An unlucky duckling waddled its way into an underground Las Vegas storm drain Friday.
But with the help of a good Samaritan and a crew of city firefighters and animal rescue staff, this little bird’s fortune looked up.
Rena Hughes was helping a mother duck and her eight babies cross a street in Los Prados, a north valley golf-course neighborhood near North Rancho Drive and West Lone Mountain Road about 8:30 a.m. Eight members of the brood made it safely across.
But then — bloop — one duckling missed its hop onto the curb and fell into the drain.
After trying to get the web-footed bird out for an hour, Hughes, a family law attorney by trade, sought the help of Las Vegas fire station No. 9.
Fortunately, Hughes said, firefighters were not out on human emergency calls.
“They had no pressing business so they worked in the storm drain for another hour with animal control,” said Hughes, who also is running for Family Court judge against incumbent Kenneth Pollock.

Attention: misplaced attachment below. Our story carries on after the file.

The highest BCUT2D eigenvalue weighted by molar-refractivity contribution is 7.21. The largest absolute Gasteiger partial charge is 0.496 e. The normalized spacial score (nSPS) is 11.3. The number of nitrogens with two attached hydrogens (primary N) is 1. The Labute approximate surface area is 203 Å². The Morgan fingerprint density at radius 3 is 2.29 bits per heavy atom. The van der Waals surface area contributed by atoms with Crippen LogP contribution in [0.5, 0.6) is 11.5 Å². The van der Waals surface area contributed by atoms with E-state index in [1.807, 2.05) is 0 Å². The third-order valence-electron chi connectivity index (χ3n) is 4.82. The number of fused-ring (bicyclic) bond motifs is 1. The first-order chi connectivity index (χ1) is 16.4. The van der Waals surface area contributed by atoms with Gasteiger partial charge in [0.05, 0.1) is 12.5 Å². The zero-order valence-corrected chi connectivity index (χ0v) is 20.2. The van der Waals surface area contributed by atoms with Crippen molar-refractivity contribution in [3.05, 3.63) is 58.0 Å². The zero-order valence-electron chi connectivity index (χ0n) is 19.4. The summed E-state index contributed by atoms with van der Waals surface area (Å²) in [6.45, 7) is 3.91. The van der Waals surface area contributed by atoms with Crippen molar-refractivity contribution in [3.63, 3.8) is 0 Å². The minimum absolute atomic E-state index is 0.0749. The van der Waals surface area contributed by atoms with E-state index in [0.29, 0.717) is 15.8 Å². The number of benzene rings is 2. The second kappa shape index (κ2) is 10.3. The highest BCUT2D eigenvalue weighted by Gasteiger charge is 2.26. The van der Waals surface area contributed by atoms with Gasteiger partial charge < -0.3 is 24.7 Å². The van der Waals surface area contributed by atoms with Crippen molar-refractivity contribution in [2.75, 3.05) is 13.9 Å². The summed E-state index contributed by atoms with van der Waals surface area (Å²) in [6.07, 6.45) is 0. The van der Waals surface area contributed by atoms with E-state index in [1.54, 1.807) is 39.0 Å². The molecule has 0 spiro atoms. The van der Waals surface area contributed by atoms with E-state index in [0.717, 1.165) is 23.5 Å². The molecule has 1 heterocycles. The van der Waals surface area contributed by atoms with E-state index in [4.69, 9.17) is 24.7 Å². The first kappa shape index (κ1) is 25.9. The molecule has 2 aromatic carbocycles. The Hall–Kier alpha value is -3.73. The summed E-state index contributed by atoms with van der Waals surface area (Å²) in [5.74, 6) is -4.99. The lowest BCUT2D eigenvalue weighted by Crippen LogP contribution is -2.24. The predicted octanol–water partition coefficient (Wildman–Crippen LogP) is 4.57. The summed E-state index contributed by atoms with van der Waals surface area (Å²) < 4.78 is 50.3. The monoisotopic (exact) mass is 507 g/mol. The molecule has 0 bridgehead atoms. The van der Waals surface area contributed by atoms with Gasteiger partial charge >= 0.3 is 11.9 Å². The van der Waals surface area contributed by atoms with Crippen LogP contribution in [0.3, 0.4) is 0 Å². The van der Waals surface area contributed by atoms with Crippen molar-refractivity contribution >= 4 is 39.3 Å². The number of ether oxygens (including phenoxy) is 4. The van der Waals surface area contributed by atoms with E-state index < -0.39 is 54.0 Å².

Finally, they added water and a net to the effort. They created a downstream flow to wash the duckling from a second sewer grate into a net, Fire Rescue spokesman Tim Szymanski said.
The duckling then was reunited with its paddling — the name of a swimming group of ducks — in the neighborhood pond.
It was already a rough day for Hughes, who said her cat had to be euthanized Friday. She just couldn’t witness another animal’s death.
“I’m grateful for these good people,” Hughes said of firefighters Cliff Robinson, Chris Banks and Ryan Dalton and animal rescue worker Julie Weaver, adding that they fought through the heat trying to liberate the scared bird.
This isn’t Las Vegas Fire and Rescue’s first duckling rescue of the year. Firefighters from station No. 44 plucked a baby duck from another drain on April 29 after three visitors from Nashville, Tenn., spotted the mishap.
Szymanski said the fire department is equipped for animal rescues and to assist animal control, but with some rules.
Department protocol forbids firefighters from climbing trees or utility poles for rescues after the first Las Vegas firefighter death in the 1950s came from a firefighter climbing a telephone pole to retrieve a cat, Szymanski said. The firefighter was electrocuted.
Contact Ricardo Torres at firstname.lastname@example.org and 702-383-0381. Find him on Twitter: @rickytwrites.